March 29, 2012 – Second day in Mumbai, India
Our second day in Mumbai. The name, by the way was changed from Bombay a few years ago. Bombay, loosely translated means “good bay” in Portuguese…..
but most of the local folks we have met, still call it Bombay. It looked like this might be another day filled with transportation hassles. Inside the port gates there were several people soliciting for “tours”. We thought they were just taxi drivers who managed to sneak through security, but it turned out they are people who have larger cars, hired by the day for tours. Yesterday, when our plan was to taxi to the ferry, we told one of these guys to meet us the next day and he showed up! He took us in his car out of the port, to another car & driver out on the street. We feared a bait & switch, but it turned out when he put us in the hands of his “number one driver”, to be the best move we made in India. Baboo Singh managed to completely reverse the problems of the previous day and showed us a wonderful day in his home town. Our first clue was when we expected an initial tough price negotiation, instead Baboo said – “just pay me what you think my services are worth”. Astonishing based on the previous day’s experiences. Our second clue was when Baboo said, in response to my query about his turban – “Yes I am a Sikh Man, not a “sick man” but a Sikh Man” – great sense of humor! Baboo reviewed our list of places we wanted to see and off we went in his most comfortable, air conditioned Toyota SUV – whoopee!
Our first stop was Ghandi’s home. It was on a quite tree shaded street, quite unlike the Mumbai we had seen to this point. Ghandi lived here for 17 years, from 1917 to 1934, and was his residence for much of the period of his resistance efforts. He never owned the home, but rather it was provided by a friend.
The Ghandi house was filled with his books, spinning wheels, and hundreds of pictures and dioramas depicting various important events in his life. He is truly revered as a national hero here.
I like this quote from Ghandi – It is hanging outside his room (sorry about the focus).
Our next stop on Baboo’s grand tour was the laundry. This is a most unusual operation, unique in India and maybe in the world. This is a small part of Mumbai, maybe 10 acres in which all of the laundry of Mumbai is done. Laundry is picked up from retail laundry outlets, homes, hotels, hospitals, and restaurants, and transported by hand cart to the laundry, a maze of concrete wash bins. The laundry people work, live & go to school in the laundry. According to Baboo, everyone in Mumbai has their own unique laundry mark on their garments, so they all find their way back to the proper person.
Might as well get yourself clean at the laundry!
I took these shots as we were leaving the laundry. When we arrived, Baboo just stopped the car on the bridge, blocking one lane, got us out and walked across three lanes of traffic, balancing on the median as the traffic whizzed by in both directions – lose your balance & die!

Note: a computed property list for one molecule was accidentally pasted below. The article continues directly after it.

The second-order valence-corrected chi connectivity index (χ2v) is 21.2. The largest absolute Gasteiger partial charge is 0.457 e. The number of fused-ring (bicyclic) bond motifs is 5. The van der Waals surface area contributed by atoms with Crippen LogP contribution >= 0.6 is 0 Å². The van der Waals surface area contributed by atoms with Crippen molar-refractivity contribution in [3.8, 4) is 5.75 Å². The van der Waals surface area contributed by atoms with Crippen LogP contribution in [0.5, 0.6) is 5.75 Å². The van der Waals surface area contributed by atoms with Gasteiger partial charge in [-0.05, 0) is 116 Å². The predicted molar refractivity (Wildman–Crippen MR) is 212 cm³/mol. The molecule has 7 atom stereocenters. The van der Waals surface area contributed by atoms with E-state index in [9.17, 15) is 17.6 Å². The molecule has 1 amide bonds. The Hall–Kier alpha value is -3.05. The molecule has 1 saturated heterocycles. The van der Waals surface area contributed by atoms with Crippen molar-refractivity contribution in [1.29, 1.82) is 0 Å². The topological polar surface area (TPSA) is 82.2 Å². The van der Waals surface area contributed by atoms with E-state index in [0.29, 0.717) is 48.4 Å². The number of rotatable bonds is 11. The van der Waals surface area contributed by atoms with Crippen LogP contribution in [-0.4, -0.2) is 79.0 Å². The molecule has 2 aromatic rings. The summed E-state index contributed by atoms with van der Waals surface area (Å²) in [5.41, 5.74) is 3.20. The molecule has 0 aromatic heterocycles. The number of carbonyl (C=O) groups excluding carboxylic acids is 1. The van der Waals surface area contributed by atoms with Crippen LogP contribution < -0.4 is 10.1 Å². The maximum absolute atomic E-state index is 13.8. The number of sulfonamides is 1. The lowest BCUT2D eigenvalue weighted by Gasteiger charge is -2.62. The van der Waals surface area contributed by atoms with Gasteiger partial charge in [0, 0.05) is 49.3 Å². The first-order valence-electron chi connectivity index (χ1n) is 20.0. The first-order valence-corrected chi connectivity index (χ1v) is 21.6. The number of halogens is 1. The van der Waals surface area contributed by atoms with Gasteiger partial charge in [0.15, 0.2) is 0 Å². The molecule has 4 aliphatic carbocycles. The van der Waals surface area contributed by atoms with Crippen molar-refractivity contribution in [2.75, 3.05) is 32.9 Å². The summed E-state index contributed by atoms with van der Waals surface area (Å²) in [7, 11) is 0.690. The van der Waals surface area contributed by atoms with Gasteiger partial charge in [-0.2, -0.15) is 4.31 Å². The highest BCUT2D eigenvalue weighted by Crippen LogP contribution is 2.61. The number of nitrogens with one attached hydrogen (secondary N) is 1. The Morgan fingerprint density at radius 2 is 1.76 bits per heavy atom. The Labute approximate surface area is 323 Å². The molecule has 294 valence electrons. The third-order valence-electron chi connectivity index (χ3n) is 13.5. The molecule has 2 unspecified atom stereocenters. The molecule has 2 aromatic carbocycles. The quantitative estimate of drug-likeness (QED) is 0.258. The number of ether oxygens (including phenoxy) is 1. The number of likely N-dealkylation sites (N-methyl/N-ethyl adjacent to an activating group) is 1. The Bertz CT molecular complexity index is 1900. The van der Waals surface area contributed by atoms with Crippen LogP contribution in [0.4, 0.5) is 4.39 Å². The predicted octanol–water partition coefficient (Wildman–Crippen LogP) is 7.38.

Our next stop was at the hanging gardens – some gardens on a hillside, overlooking Mumbai and the bay.
Our next stop was more of a drive by picture shooting – it was the Parsee Temple, The Towers of Silence where the Parsees take their dead to be consumed by vultures, believing in a prohibition against burial or cremation. The Parsees, are sect which migrated to India from Iran about 1000 years ago, and in addition to their post death rituals, believe one must be born a Parsee, of two Parsee parents – no recruiting. They therefore are a shrinking population (around 100,000 worldwide). The Parsees are also noted as very honest and successful business people – their members including the Tata family, owners of a large number of companies, including Tata Motors, producers of the least expensive production car in the world, at $2500, and owners of Jaguar Motors.
Another phenomenon of Mumbai, in addition to the laundry, is the “lunch delivery”. For a small fee, this service picks up your lunch at your home and delivers it to your office. The lunch deliverers were all identified by white caps, and Baboo indicated they are part of a group, like a sect. They have a record of only losing one lunch per million delivered – pretty impressive. I would love to know if it is a company, a trade group, like a union, or what? Jason’s Deli without the automobiles!
Speaking of lunch – it is time for our lunch at The Taj, and Baboo dropped us off to be picked up after lunch.
As I mentioned yesterday, the Taj appears to be “business central” in Mumbai. On our way to the restaurant on the top, we noticed that the U.S. Department of Commerce was holding some sort of business conference – lots of security.
The restaurant turned out to be Lebanese. Lebanese food, in India with a guy who prefers Whataburger! But the meal was delicious.
Back on the road with Baboo, we asked him to take us to a market – not a market for tourists, but a market where the local people shop. He drove us to the edge of a market where a guide parked us, and then led us into the market, going to the specific shops for the things Sally asked for, and then aided in the negotiations – all for small tip. A very interesting approach.
After a quick trip to the postoffice, courtesy of Baboo this time, we found our way back to the ship.
If I had to judge Mumbai by our first day, it would not have fared well, but the second day was marvelous, all thanks to one person who offered a great service in a professional and courteous manner. Baboo Singh made our visit a real adventure and a gave us a pleasant day!
When we leave here, we begin our run across the Arabian Sea – home of the Somali Pirates. The ship is getting ready to repel boarders.